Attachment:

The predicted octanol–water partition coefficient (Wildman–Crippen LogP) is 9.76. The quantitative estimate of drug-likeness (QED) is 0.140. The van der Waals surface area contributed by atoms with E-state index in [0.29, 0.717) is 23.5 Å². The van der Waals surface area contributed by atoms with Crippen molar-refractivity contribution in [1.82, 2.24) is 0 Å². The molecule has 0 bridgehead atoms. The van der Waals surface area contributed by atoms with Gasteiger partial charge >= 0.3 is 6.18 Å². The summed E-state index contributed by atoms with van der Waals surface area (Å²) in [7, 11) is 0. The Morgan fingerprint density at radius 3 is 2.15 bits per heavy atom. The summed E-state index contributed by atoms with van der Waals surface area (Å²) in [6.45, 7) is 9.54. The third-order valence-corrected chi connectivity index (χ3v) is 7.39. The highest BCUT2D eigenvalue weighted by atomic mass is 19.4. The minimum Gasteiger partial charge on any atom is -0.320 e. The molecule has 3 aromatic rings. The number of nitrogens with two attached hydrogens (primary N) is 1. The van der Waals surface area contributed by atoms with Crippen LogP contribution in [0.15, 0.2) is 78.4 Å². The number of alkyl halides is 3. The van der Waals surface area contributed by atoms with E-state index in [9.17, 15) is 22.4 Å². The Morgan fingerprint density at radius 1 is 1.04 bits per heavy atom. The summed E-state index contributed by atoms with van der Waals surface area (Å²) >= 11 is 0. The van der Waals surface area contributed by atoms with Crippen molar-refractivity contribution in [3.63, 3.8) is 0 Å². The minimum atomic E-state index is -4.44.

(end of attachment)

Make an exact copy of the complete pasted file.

The predicted octanol–water partition coefficient (Wildman–Crippen LogP) is 9.76. The quantitative estimate of drug-likeness (QED) is 0.140. The van der Waals surface area contributed by atoms with E-state index in [0.29, 0.717) is 23.5 Å². The van der Waals surface area contributed by atoms with Crippen molar-refractivity contribution in [1.82, 2.24) is 0 Å². The molecule has 0 bridgehead atoms. The van der Waals surface area contributed by atoms with Gasteiger partial charge >= 0.3 is 6.18 Å². The summed E-state index contributed by atoms with van der Waals surface area (Å²) in [7, 11) is 0. The Morgan fingerprint density at radius 3 is 2.15 bits per heavy atom. The summed E-state index contributed by atoms with van der Waals surface area (Å²) in [6.45, 7) is 9.54. The third-order valence-corrected chi connectivity index (χ3v) is 7.39. The highest BCUT2D eigenvalue weighted by atomic mass is 19.4. The minimum Gasteiger partial charge on any atom is -0.320 e. The molecule has 3 aromatic rings. The number of nitrogens with two attached hydrogens (primary N) is 1. The van der Waals surface area contributed by atoms with Crippen LogP contribution in [0.15, 0.2) is 78.4 Å². The number of alkyl halides is 3. The van der Waals surface area contributed by atoms with E-state index in [9.17, 15) is 22.4 Å². The Morgan fingerprint density at radius 1 is 1.04 bits per heavy atom. The summed E-state index contributed by atoms with van der Waals surface area (Å²) >= 11 is 0. The van der Waals surface area contributed by atoms with Crippen molar-refractivity contribution in [3.63, 3.8) is 0 Å². The minimum atomic E-state index is -4.44.